Grimonprez’s video work manoeuvres graciously between art and cinema, documentary and fiction, practice and theory. In a world awash with images produced and reproduced on a massive scale, Grimonprez suggests new narrative structures that make it possible to continue telling personal stories. His work is based on an archaeology of the contemporary media and reveals – and disrupts – the part the moving image plays in the construction of our personal and political histories, our fears and desires and the way we see ourselves and the world. Using documentary material, found footage, historical items from archives, his own home videos, news pictures, advertising, video clips and excerpts from Hollywood films, Grimonprez tries in his own way to give some meaning to the havoc wreaked by History.
dial H-I-S-T-O-R-Y (1997), the astonishing film with which Grimonprez made his international breakthrough and which premiered at Documenta X, is a dazzling study of terrorist strategies that merges television images and home videos. Under the guise of a chronicle of aircraft hijacks, the film exposes the ‘hijack’ of reality by the media. Grimonprez’s recent film Double Take (2009) too unravels the mechanisms of paranoia and the introduction of fear into the fabric of our society. Against the background of the space race, as a metaphor for the Cold War, and through a series of cloned Alfred Hitchcocks, Double Take symbolises the double effect of cinema and television and the recent history of capitalism, communism, advertising and warfare. Grimonprez’s earlier film Kobarweng or Where is Your Helicopter? (1992) deconstructs the legacy of an anthropological discourse by studying the confrontation ensuing from the first encounter between Westerners and the villagers of the highlands of New Guinea. The multi-channel installation It Will Be All Right If You Come Again, Only Next Time Don’t Bring Any Gear, Except A Tea Kettle (1994-2004) also explores the creation of new mythologies and cultural stories in the wake of Western imperialism.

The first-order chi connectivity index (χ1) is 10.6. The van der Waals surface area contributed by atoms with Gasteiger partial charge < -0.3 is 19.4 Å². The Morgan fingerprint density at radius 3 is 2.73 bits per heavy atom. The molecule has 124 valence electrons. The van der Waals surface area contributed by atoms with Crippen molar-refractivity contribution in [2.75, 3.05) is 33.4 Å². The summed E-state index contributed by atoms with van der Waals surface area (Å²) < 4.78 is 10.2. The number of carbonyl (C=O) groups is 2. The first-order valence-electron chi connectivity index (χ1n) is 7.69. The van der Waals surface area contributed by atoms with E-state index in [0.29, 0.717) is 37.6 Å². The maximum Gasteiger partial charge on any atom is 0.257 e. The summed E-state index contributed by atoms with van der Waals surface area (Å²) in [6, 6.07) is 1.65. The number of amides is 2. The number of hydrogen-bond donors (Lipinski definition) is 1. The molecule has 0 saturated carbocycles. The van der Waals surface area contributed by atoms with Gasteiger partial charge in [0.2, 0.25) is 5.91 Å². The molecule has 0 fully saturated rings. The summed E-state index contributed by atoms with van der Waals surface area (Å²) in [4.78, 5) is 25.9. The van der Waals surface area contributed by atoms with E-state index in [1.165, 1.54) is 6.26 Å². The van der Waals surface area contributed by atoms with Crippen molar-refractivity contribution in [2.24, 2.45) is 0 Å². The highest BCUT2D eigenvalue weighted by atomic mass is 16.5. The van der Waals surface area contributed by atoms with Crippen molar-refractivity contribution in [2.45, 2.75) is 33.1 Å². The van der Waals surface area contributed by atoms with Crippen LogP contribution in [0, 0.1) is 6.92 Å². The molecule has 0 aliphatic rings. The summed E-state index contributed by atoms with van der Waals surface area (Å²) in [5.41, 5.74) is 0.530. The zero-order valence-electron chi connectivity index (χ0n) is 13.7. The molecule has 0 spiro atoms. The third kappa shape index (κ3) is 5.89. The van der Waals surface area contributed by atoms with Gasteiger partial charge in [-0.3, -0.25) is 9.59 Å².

Other versions of this exhibition have previously been shown at the Pinakothek der Moderne in Munich, in 2007, and at The Fruitmarket Gallery in Edinburgh and the Blaffer Museum in Houston in 2010. The book It’s a Poor Sort of Memory that Only Works Backwards is being published to accompany this exhibition.
Thanks to the backing of:
the Fruitmarket Gallery, Edinburgh; The Blaffer Art Museum, Houston; Artist Rooms, Tate; National Galleries of Scotland; Cultuurcentrum Strombeek; KASK, Gent; Gallerie Kamel Mennour, Paris; Sean Kelly Gallery, New York; ZAPOMATIK, Brussel
Features works by Louis Cane, Alan Charlton, Amédée Cortier, Franky D.C., Mario De Brabandere, Wim Delvoye, Helmut Dorner, Vincent Geyskens, Mary Heilmann, Eugène Leroy, Peter Phillips, Avery T.C. Preesman, Stephan Runge, Jan Schoonhoven, Marien Schouten, Han Schuil, Thomas Schütte, Mariella Simoni, Walter Swennen, Juan Uslé, Angel Vergara Santiago, Franz West, Robin Winters, Heimo Zobernig
Image: Johan Grimonprez, dial H-I-S-T-O-R-Y (1997)
Opening: October 14th, 2011 at 20h
SMAK - Stedelijk museum voor actuele kunst
Tuesday through Sunday from 10 am to 6 pm
€ 6: individual visitor
€ 4,5: groups from 15 persons, under-25s, over-60s, students